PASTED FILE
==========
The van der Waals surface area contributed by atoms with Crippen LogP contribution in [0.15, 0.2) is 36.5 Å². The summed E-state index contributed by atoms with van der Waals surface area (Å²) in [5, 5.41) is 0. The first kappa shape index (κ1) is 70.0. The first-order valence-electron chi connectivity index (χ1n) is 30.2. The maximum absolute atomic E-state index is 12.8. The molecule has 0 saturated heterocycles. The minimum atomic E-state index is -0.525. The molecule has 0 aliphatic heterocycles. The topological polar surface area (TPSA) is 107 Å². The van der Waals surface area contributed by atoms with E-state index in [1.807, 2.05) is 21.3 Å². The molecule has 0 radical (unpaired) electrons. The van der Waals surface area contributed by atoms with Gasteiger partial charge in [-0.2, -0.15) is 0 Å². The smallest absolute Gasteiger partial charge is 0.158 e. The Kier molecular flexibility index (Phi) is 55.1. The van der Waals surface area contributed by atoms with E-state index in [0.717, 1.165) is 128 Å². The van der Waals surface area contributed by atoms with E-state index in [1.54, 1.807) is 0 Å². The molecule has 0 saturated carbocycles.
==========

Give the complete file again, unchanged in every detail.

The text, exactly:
The van der Waals surface area contributed by atoms with Crippen LogP contribution in [0.15, 0.2) is 36.5 Å². The summed E-state index contributed by atoms with van der Waals surface area (Å²) in [5, 5.41) is 0. The first kappa shape index (κ1) is 70.0. The first-order valence-electron chi connectivity index (χ1n) is 30.2. The maximum absolute atomic E-state index is 12.8. The molecule has 0 saturated heterocycles. The minimum atomic E-state index is -0.525. The molecule has 0 aliphatic heterocycles. The topological polar surface area (TPSA) is 107 Å². The van der Waals surface area contributed by atoms with E-state index in [1.807, 2.05) is 21.3 Å². The molecule has 0 radical (unpaired) electrons. The van der Waals surface area contributed by atoms with Gasteiger partial charge in [-0.2, -0.15) is 0 Å². The smallest absolute Gasteiger partial charge is 0.158 e. The Kier molecular flexibility index (Phi) is 55.1. The van der Waals surface area contributed by atoms with E-state index in [0.717, 1.165) is 128 Å². The van der Waals surface area contributed by atoms with E-state index in [1.54, 1.807) is 0 Å². The molecule has 0 saturated carbocycles.